“It could also mean emphasising the importance of replacing perishable components such as glue boards more frequently, and monitoring the insect catch closely, especially during the warmer months.”
Insects are efficient vectors of bacteria and in the hospital environment may have a role in spreading nosocomial infections. This study sampled the flying insect populations of seven hospitals in the United Kingdom and characterized the associated culturome of Diptera, including the antibiotic resistance profile of bacterial isolates. Flying insects were collected in seven U.K. hospitals between the period March 2010 to August 2011. The bacteria carried by Diptera were isolated using culture-based techniques, identified and characterized by antimicrobial susceptibility testing. A total of 19,937 individual insects were collected with Diptera being the most abundant (73.6% of the total), followed by Hemiptera (13.9%), Hymenoptera (4.7%), Lepidoptera (2.9%), and Coleoptera (2%). From Diptera, 82 bacterial strains were identified. The majority of bacteria belonged to the Enterobacteriaceae (42%), followed by Bacillus spp. (24%) and Staphylococcus spp. (19%). Less abundant were bacteria of the genus Clostridium (6%), Streptococcus (5%), and Micrococcus (2%). A total of 68 bacterial strains were characterized for their antibiotic resistance profile; 52.9% demonstrated a resistant phenotype to at least one class of antibiotic. Staphylococcus spp. represented the highest proportion of resistant strains (83.3%), followed by Bacillus spp. (60%) and Enterobacteriaceae (31.3%). Diptera were the predominant flying insects present in the U.K. hospital environments sampled and found to harbor a variety of opportunistic human pathogens with associated antimicrobial resistance profiles. Given the ability of flies to act as mechanical vectors of bacteria, they present a potential to contribute to persistence and spread of antimicrobial-resistant pathogenic bacteria in the hospital environment.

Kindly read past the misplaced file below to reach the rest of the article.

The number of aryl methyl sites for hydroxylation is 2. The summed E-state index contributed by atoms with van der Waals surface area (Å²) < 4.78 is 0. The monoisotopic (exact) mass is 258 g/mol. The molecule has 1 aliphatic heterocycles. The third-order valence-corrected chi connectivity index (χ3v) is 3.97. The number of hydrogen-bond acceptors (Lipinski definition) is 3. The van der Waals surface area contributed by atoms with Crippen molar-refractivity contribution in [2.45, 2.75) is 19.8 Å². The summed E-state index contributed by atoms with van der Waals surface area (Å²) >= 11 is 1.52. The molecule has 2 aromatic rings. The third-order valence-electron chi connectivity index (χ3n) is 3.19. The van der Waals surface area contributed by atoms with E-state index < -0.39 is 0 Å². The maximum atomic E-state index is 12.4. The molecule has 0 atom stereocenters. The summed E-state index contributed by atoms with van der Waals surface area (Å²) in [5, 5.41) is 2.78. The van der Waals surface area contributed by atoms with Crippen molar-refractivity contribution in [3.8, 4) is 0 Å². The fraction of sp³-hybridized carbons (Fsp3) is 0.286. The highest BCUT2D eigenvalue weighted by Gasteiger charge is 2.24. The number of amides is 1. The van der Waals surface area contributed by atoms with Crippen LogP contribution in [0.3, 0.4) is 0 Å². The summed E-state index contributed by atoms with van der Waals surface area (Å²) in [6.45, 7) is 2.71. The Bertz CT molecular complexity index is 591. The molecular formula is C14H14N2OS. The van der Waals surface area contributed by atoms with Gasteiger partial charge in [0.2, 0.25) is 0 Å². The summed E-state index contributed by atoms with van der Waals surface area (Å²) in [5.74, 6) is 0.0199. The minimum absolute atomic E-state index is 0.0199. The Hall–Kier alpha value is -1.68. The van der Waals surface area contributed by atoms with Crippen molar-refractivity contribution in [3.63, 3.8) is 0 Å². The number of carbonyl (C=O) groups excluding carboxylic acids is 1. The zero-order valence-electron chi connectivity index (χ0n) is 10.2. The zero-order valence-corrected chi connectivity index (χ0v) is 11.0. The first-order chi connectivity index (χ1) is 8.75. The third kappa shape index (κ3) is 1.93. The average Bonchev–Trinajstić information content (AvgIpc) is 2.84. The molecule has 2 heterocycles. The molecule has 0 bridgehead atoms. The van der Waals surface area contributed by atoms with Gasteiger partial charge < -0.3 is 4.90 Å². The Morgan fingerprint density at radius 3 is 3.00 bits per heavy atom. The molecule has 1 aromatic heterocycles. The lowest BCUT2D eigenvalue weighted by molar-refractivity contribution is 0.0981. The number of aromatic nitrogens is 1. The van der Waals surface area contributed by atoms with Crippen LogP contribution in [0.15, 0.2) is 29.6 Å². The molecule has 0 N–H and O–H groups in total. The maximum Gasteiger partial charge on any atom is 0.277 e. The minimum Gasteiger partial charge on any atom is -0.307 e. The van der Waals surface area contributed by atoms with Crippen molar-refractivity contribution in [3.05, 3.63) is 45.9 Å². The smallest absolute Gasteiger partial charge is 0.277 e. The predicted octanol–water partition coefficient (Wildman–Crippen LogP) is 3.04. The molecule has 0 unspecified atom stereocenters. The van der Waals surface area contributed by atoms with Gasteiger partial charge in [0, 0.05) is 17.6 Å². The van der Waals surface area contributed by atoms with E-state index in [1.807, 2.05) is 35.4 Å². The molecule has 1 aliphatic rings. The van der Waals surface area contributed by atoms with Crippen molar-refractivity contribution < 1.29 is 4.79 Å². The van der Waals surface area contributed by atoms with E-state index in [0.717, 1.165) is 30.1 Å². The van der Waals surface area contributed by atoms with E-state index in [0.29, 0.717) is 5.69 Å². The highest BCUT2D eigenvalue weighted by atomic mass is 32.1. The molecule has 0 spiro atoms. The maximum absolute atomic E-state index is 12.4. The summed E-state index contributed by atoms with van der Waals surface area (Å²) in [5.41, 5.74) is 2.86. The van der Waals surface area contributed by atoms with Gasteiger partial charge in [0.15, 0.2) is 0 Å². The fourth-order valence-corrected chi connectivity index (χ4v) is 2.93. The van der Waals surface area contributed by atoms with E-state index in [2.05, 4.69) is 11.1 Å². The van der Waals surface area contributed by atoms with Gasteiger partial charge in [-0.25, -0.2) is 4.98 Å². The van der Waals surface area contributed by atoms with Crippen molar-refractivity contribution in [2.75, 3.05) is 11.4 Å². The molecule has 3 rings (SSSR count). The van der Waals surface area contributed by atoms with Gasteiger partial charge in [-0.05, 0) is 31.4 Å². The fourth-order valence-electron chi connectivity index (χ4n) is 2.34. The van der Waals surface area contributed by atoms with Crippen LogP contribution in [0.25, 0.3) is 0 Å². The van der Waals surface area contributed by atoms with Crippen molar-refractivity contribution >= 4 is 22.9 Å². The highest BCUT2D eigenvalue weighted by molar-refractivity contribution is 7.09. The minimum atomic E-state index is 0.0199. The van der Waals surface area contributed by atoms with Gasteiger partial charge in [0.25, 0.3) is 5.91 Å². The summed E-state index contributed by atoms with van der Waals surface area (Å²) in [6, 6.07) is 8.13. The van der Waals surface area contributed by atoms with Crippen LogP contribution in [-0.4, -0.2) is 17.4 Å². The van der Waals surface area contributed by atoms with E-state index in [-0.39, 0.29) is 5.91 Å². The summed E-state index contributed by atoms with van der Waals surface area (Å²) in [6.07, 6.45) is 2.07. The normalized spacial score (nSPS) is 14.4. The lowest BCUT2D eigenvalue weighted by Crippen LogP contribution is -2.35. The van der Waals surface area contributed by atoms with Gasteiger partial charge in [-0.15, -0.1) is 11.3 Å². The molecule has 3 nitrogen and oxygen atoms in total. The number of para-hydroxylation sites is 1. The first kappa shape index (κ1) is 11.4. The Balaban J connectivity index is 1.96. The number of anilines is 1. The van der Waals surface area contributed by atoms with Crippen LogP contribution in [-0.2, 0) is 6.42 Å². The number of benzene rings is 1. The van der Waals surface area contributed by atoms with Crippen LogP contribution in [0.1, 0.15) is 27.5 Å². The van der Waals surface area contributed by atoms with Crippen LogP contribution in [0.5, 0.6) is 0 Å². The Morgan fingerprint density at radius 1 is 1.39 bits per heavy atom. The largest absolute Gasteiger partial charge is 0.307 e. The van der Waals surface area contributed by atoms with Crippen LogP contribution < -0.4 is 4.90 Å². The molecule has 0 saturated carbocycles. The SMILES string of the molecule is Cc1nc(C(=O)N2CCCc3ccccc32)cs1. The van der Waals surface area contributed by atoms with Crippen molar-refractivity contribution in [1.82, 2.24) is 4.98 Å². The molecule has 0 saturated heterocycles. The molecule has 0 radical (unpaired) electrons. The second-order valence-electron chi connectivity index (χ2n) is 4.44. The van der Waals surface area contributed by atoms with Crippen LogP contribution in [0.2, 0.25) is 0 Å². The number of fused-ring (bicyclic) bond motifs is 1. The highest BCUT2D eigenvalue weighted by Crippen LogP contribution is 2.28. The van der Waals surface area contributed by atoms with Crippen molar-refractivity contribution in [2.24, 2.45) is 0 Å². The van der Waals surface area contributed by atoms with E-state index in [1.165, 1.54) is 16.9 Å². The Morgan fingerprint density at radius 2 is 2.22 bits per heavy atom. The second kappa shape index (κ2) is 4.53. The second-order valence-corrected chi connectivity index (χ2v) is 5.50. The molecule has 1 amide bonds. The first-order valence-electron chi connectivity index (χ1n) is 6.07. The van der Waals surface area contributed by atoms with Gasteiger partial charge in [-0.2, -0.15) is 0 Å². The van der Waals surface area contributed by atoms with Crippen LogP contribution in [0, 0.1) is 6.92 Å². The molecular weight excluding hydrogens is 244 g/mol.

Federica Boiocchi Matthew P Davies Anthony C Hilton